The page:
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Gedney Food Company
Groundwater Management
Groundwater Management
Presentation to the Minnesota Groundwater Association
April 22, 2015
April 22, 2015
Gedney Foods Company
an introduction
MJH 150409
G d
Gedney
Today
T d
Manufacturer and marketer of branded premium pickled
vegetables.
Broad-based, experienced co-packer to quality-focused
clients.
Long-standing valued member of our community.
A responsible employer of people who care.
MJH 150409
O Market
Our
M k t Presence
P
MJH 150409
O Roots
Our
R t
Founded 1881 in Minneapolis by M. A. Gedney.
First Chaska operations in 1893.
Move to current Chaska site in 1958.
Cain’s acquisition in 2000.
Majority acquisition by PMC Global Inc. in 2010.
MJH 150409
O Brands:
Our
B
d Gedney®
G d
®
The Minnesota Pickle—with fans nationwide.
Leaders in small, fresh-pack pickles: BabiesTM
Highest velocity snack pickle in the USA.
MJH 150409
O Brands:
Our
B
d State
St t Fair®
F i®
Premium hand-crafted recipes inspired by State Fair
winners—personal, wholesome, fresh, local.
Emphasis on natural flavor combinations and eye appeal.
Exceptional quality at an attractive price point.
Registered brand of Gedney Foods.
MJH 150409
O Brands:
Our
B
d Cain’s®
C i ’ ®
Traditional New England recipes from the Cain’s Food
C
Company,
ffounded
d d 1924
1924.
Spicy flavor profiles and hearty product forms
popular in this market.
Strong
g regional
g
brand recognition—top
g
pickle relish in
New England.
MJH 150409
O
d D
t
Our B
Brands:
Dell M
Monte
National brand with west-coast roots.
Strong “field-to-store” association with Del Monte fruit and
vegetables.
t bl
Industry benchmark in sweet pickles and relish.
Premium quality recognition—top market positions on west
coast.
MJH 150409
M
Manufacturing
f t i
SQF-3/GFSI certified facility.
Union Orthodox Kosher certified
Filtered well water supply
supply.
Focus on fresh stock, with 100 salt tanks on site.
3 acidified food lines
1 relish line, 1 condiment line.
Pasteurization and hot fill capability.
Dedicated wastewater facility.
MJH 150409
Waste Wate
er
Aerators in pond A. This pond feeds pond B, which then discharges to the river. A third pond, C, is
used to isolated or quarantine water flows, and allows greater operation flexibility of the entire system.
Water usage reduction at Gedney Water
usage reduction at Gedney ‐
modern history
•
•
•
•
•
•
•
2006 77 MM gallons used as case sales increased
2007 59 MM gallons used as case sales increased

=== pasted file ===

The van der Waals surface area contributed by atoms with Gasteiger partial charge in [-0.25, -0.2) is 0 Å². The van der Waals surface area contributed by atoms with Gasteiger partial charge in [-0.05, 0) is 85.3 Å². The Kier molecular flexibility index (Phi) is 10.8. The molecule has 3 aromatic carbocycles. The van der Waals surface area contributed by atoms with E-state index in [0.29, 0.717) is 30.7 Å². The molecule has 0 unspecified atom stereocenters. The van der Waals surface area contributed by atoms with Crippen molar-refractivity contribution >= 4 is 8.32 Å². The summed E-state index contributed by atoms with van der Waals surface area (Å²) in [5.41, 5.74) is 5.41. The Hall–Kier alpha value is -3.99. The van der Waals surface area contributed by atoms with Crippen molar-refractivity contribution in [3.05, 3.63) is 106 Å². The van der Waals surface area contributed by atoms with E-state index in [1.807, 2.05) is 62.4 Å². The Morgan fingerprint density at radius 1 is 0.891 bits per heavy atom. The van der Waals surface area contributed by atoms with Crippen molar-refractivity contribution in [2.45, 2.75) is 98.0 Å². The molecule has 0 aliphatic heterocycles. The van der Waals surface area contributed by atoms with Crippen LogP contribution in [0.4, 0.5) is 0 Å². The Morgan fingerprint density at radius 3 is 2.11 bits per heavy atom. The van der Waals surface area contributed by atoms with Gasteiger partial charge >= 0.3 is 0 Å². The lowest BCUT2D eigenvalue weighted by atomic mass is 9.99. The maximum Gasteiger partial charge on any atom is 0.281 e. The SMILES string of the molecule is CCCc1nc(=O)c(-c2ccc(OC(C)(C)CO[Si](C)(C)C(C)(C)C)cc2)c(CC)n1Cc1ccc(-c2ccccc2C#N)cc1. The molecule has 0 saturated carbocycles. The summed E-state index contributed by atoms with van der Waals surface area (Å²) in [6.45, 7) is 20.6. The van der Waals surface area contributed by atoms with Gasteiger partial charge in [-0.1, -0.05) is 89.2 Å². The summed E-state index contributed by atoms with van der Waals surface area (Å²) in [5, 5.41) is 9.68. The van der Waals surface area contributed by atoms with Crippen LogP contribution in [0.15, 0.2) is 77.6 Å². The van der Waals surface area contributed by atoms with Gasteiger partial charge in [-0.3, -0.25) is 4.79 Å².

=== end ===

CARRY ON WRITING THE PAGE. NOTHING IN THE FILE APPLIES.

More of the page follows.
2007 59 MM gallons used as case sales increased
2010 54 MM gallons used as case sales increased
2011 69 MM ll
2011 69 MM gallons used as case sales increased
d
l i
d
2012 95 MM gallons used as case sales increased
2013 96 MM gallons used as case sales increased
2014 88 MM gallons used as case sales increased
General means to use less water at the Gedney Company
d
• Install automatic nozzles on all water hoses
• Install water saver nozzles on all water hoses
• Use exact amounts of water in desalt tanks to desalt to a set level. Do not over desalt (double‐edged sword)
• Improve and operate cooling compressors on pasteurizers year round
pasteurizers year round
• Improve counter‐current cooling in pasteurizer
• Install new cooling tower for spent pasteurizer water
Install new cooling tower for spent pasteurizer water
• Capture and reuse steam condensate from pasteurizers (double savings in water usage and energy savings)
General means to use less water at the Gedney Company (cont.)
d
(
)
• Clean‐up crews use shovels instead of hoses to remove p
debris from floor
• Replace water usage on cooling side of plate heat exchangers with close‐
h
ith l
l
loop Freon system
F
t
• Replace water usage on cooling side of scrape‐surface heat exchangers with closed‐loop
heat exchangers with closed
loop Freon system
Freon system
• Work with MNTAP (Paul Pagel), using partial grant in summer of 2013 to have Uof M engineering student (Ryan Venteicher) to be intern to study water conservation and its effects on Company operations
• THINK water conservation
THINK water conservation
Chloride usage reduction must accompany water conservation methods
i
h d
• In 2012 huge water conservation accomplished 0
uge ate co se at o acco p s ed
while holding chlorides static at 2,000 mg/l
g
• Eliminate food service customers using salt stock
• Reduce number of fermentation tanks
• Reduce salt stock winter hold from 18% to 12%
• Recycle spent brine
g
• Bring in salt stock fermented outside of Minnesota (net gain to environment is 0)
• Desalt to exact levels
Chloride usage reduction must accompany water conservation methods (cont.)
i
h d (
)
• Reduce salt level in finished products
• Require incoming fermented stock in barrels to not exceed 10% salt
• Fast track CaCl2 research
Fast track CaCl2 research
• Ferment in 1% CaCl2 instead of 7% NaCl
• Cannot be wintered in Minnesota
• Asked by three municipalities to sell spent fermentation A k d b th
i i liti t
ll
tf
t ti
brine for winter road application. Asked by MPCA to do test with DOT
• NOT a solution
NOT
l ti
• Corrosiveness (not just salt, but acid and salt)
• High BOD
g
Conclusions
Minnesota’s most precious resource is its water. Because of its abundance it is easy to forget that it is an asset with a finite amount. To make sure that we always have
amount. To make sure that we always have adequate supplies in the future we must all do what we can now to conserve and protect that precious resource.
t t th t
i